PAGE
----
Alongside Pyle’s paintings, books, etchings and drawings are works of other American illustrators, including Maxfield Parrish, Norman Rockwell, N.C. Wyeth, Frank Schoonover and other illustrators whose images are still familiar ones today.
Charles Dana Gibson created the Gibson Girl, the iconic woman of the turn of the 20th century; Thomas Nast is known for the modern version of Santa Claus and for Uncle Sam. John Held, Jr. shaped our image of flappers and the Jazz Age, and J. C. Leyendecker, principal cover artist at Saturday Evening Post for half a century, created the familiar symbol of the New Year Baby.
The other premier collection of the Delaware Art Museum is the country’s largest and most significant group of works by the Pre-Raphaelites, including works by Walter Crane, Kate Greenaway, William Morris and Dante Gabriel Rossetti. From the same period are jewelry and metalwork in the English Arts and Crafts style.
American artists of other genres and periods are represented by works of Frederic Edwin Church, Winslow Homer, Augustus Saint-Gaudens, Edward Hopper, Reginald Marsh, Andrew Wyeth and others.
Vying with the room full of Pyle murals for the most dramatic exhibit in the museum is the arrangement of brilliant glass flowers by Dale Chihuly. Each one several feet in diameter, these stylized flowers are positioned in front of a picture window above the atrium, creating a dazzling picture above the door for those approaching the building. A walkway between the building’s two wings allows a close-up look at their sweeping lines and brilliant colors.
Outside in the Copeland Sculpture Garden are 20 large three-dimensional works, a collection begun in the mid-1960s with Domenico Mortellito’s Protecting the Future, a commentary on pollution. Other highlights are Tom Otterness’ 13-foot Crying Giant and Three Rectangles Horizontal Jointed Gyratory III by George Rickey, constantly moving in the slightest breeze. There are several fine examples of abstract metal sculpture and a labyrinth 80 feet in diameter, built from Delaware River rock.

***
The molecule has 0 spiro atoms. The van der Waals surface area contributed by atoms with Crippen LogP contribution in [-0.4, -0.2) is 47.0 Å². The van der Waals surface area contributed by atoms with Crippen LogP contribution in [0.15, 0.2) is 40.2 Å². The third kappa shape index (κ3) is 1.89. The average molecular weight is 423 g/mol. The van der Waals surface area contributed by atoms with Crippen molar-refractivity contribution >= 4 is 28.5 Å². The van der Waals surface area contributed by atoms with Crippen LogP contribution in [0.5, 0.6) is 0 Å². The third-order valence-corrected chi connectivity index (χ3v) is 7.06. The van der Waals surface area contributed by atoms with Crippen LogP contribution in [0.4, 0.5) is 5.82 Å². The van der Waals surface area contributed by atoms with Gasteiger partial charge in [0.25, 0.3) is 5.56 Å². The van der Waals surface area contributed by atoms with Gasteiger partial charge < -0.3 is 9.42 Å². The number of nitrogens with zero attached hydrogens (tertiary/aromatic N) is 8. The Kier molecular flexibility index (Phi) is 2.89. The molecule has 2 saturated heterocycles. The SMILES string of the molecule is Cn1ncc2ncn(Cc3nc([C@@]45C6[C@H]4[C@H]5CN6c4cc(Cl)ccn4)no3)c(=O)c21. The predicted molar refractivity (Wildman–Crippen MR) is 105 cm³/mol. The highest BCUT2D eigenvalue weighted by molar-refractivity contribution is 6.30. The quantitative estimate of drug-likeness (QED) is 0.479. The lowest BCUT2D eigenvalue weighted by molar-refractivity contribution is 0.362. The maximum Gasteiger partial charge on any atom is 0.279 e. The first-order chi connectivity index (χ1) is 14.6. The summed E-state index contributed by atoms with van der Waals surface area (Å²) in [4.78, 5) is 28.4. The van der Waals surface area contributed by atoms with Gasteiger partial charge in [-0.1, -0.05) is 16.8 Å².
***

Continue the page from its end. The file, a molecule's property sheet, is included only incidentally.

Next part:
From its inception, the Delaware Art Museum’s mission has been to highlight and promote local art and artists and to serve the local community and connect people with art. Along with its permanent collections and changing exhibits, the museum sponsors concerts, films and other cultural events and offers a program of art experiences, classes and workshops for children and adults.
Rising to the challenges of the COVID-19 pandemic, the museum is offering a regular schedule of virtual tours and experiences, such as the Virtual Art Chat on Stained-Glass Windows, an hour-long interactive exploration of the stained-glass windows owned by the donor of the museum’s Pre-Raphaelite art collection, Samuel Bancroft.
Children can see characters from the museum’s paintings come to life on the screen with storyteller Jeff Hopkins, who tells and illustrates stories as they watch and draw along with the videos. Pirate and Mermaid Adventures will be available through Jun 30, 2021; the programs are free, and available through the museum website’s family page.
Wilmington is at the southernmost end of the Brandywine Valley, a 20-mile corridor that packs a breathtaking array of art, history, lavish estates and gardens. The route north to Kennett Square, Pennsylvania, is designated as the Brandywine Valley Scenic Byway and it connects the Nemours Estate, Winterthur Museum and Gardens, Longwood Gardens, the Brandywine River Museum of Art, and the vast industrial estate at Hagley Museum.
About midway, the charming Fairville Inn in Chadds Ford, Pennsylvania, is well located as a quiet base for exploring these gardens, museums and estates. This B&B features large guest rooms in the main house and suites in the adjacent Carriage House. A proper tea time with fresh-baked sweets and full hot breakfast are included.
A five-minute drive from the inn is Buckley’s Tavern, serving well-prepared American dishes and seafood specialties (the shrimp-and-grits are excellent) in an 1800s house.
By Barbara Radcliffe Rogers
Europe Correspondent, Planetware
Luxury Travel Editor, BellaOnline
Features, Global Traveler Magazine